please help me i need a dynamic array that get the information as a matris and give me the vertex degrees (sum every row).and send it to another matrix.

#include "stdafx.h"
#include<conio.h>
#include<iostream>
#include <stdlib.h>
#include <string.h>
using namespace std;

int _tmain(int argc, _TCHAR* argv[])
{
    int k,sum;
    cout << "Enter the Graph vertex number: ";
    cin >> k;
    int i, j, *a, b[100];
    a = new int [i][j];
    cout << "your Gragh is" << k << " , " << k << ", enter your numbers:"<< endl;
    for (i = 0; i<k; i++)
    {
        for (j = 0; j<k; j++)
        {
            cout << "[ " << i + 1 << " , " << j + 1 << " ] = ";
            cin >> a[i*j];
        }
        cout << endl;
    }
    for (i = 0; i<k; i++)
    {
        for (j = 0; j<k; j++)
        {
        sum += a[j];
        }
        b[i] = sum;
        cout << b[i];
        sum = 0;
    }
    return 0;
}

i and j does not have the value of theri own. they are just counters. please help!

i and j does not have the value of theri own. they are just counters.

I believe that this was Moschops' point. You are using them as the sizes in the new expression before they are initialized, with the result that the sizes of the rows and columns are effectively random and most likely zero.

Now, where did you intend to get the array sizes from?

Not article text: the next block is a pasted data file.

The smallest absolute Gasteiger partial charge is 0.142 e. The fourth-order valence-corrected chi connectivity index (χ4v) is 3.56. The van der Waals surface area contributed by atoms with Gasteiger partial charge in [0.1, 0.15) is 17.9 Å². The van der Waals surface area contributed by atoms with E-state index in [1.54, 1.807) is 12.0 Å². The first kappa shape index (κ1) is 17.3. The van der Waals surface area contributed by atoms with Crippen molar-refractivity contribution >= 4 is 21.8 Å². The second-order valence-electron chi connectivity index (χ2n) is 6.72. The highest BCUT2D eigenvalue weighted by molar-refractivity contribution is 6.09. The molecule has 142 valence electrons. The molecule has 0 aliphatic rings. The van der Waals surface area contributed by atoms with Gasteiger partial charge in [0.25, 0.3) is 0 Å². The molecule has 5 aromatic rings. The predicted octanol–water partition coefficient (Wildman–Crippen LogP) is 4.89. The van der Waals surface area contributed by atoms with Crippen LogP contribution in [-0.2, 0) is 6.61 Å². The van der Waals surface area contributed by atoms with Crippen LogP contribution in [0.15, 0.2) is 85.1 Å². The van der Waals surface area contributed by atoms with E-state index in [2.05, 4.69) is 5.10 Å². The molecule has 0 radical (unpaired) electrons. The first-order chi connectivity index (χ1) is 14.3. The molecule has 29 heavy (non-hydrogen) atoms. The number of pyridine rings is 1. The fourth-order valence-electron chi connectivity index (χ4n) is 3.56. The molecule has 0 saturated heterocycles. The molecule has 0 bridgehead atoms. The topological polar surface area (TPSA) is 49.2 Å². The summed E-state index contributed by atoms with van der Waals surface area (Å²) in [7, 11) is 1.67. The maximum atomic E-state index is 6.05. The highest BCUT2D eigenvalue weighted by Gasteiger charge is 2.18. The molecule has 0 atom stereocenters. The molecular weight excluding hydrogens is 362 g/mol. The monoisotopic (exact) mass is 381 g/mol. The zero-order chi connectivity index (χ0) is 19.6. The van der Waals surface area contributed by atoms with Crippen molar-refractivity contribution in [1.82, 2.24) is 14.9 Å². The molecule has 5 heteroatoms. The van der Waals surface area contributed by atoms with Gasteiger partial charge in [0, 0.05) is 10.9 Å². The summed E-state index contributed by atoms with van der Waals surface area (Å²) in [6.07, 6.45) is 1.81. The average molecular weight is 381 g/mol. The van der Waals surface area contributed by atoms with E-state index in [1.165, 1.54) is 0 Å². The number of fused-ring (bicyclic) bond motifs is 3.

from the part i++ or j++ till it reaches the i,j<k. it is dynamic, so it goes till it stops I think.
please correct it, and send it as a reply.

This:

a = new int [i][j];

creates a 2D array of size ixj.

Tell me what size that array is. Is it a 10x10 array? Is it a 1x5 array? You're creating an array and you don't know how big it is.

int i = k, j = k, *a, b[100];

Is what I believe you want, since you are asking user for it's size.

Edited 2 Years Ago by Suzie999

I believe what you actually want is to create an isolateral matrix k rows by k columns, where k is a value entered by the user, correct? Tha would be

    int k,sum;
    cout << "Enter the Graph vertex number: ";
    cin >> k;
    int i, j, *a, b[100];
    a = new *int[k];    // create the rows

    // create the columns by row
    for (int i = 0; i < k; i++) 
    {
        a[i] = new int[k];
    }

Note that I used an array of int pointers, which I then populated with int arrays. This is because, unlike with a locally defined multi-dimensional array, the compiler has no way of determining at compile time the number of the rows, which it would need in order to compute the offsets for the columns. By using an array of arrays instead of a multi-dimensional array, you avoid the need to do a lot of extra pointer artihmetic.

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